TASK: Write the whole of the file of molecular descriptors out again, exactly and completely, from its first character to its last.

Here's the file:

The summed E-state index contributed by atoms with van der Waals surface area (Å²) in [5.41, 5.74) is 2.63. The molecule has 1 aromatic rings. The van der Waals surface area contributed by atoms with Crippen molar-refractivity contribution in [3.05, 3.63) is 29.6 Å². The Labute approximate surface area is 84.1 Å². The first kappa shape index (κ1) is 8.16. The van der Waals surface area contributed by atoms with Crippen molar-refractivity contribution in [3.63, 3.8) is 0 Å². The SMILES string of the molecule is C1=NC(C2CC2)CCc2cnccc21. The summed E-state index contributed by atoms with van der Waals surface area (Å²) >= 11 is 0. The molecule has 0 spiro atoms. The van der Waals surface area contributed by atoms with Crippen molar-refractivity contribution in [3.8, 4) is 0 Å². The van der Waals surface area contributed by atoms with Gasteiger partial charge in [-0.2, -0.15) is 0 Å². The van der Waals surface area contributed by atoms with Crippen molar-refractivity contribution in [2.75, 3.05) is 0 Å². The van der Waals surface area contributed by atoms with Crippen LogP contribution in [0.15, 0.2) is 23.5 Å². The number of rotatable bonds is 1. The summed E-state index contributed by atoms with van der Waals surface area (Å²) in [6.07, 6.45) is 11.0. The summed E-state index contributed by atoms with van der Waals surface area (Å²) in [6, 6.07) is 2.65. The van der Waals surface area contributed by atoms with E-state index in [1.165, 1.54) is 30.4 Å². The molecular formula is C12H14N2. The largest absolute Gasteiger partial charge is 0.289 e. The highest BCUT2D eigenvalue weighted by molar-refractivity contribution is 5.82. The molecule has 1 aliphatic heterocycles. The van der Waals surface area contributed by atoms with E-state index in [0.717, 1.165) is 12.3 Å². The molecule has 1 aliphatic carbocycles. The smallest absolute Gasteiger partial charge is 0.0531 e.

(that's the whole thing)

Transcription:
The summed E-state index contributed by atoms with van der Waals surface area (Å²) in [5.41, 5.74) is 2.63. The molecule has 1 aromatic rings. The van der Waals surface area contributed by atoms with Crippen molar-refractivity contribution in [3.05, 3.63) is 29.6 Å². The Labute approximate surface area is 84.1 Å². The first kappa shape index (κ1) is 8.16. The van der Waals surface area contributed by atoms with Crippen molar-refractivity contribution in [3.63, 3.8) is 0 Å². The SMILES string of the molecule is C1=NC(C2CC2)CCc2cnccc21. The summed E-state index contributed by atoms with van der Waals surface area (Å²) >= 11 is 0. The molecule has 0 spiro atoms. The van der Waals surface area contributed by atoms with Crippen molar-refractivity contribution in [3.8, 4) is 0 Å². The van der Waals surface area contributed by atoms with Gasteiger partial charge in [-0.2, -0.15) is 0 Å². The van der Waals surface area contributed by atoms with Crippen molar-refractivity contribution in [2.75, 3.05) is 0 Å². The van der Waals surface area contributed by atoms with Crippen LogP contribution in [0.15, 0.2) is 23.5 Å². The number of rotatable bonds is 1. The summed E-state index contributed by atoms with van der Waals surface area (Å²) in [6.07, 6.45) is 11.0. The summed E-state index contributed by atoms with van der Waals surface area (Å²) in [6, 6.07) is 2.65. The van der Waals surface area contributed by atoms with E-state index in [1.165, 1.54) is 30.4 Å². The molecular formula is C12H14N2. The largest absolute Gasteiger partial charge is 0.289 e. The highest BCUT2D eigenvalue weighted by molar-refractivity contribution is 5.82. The molecule has 1 aliphatic heterocycles. The van der Waals surface area contributed by atoms with E-state index in [0.717, 1.165) is 12.3 Å². The molecule has 1 aliphatic carbocycles. The smallest absolute Gasteiger partial charge is 0.0531 e.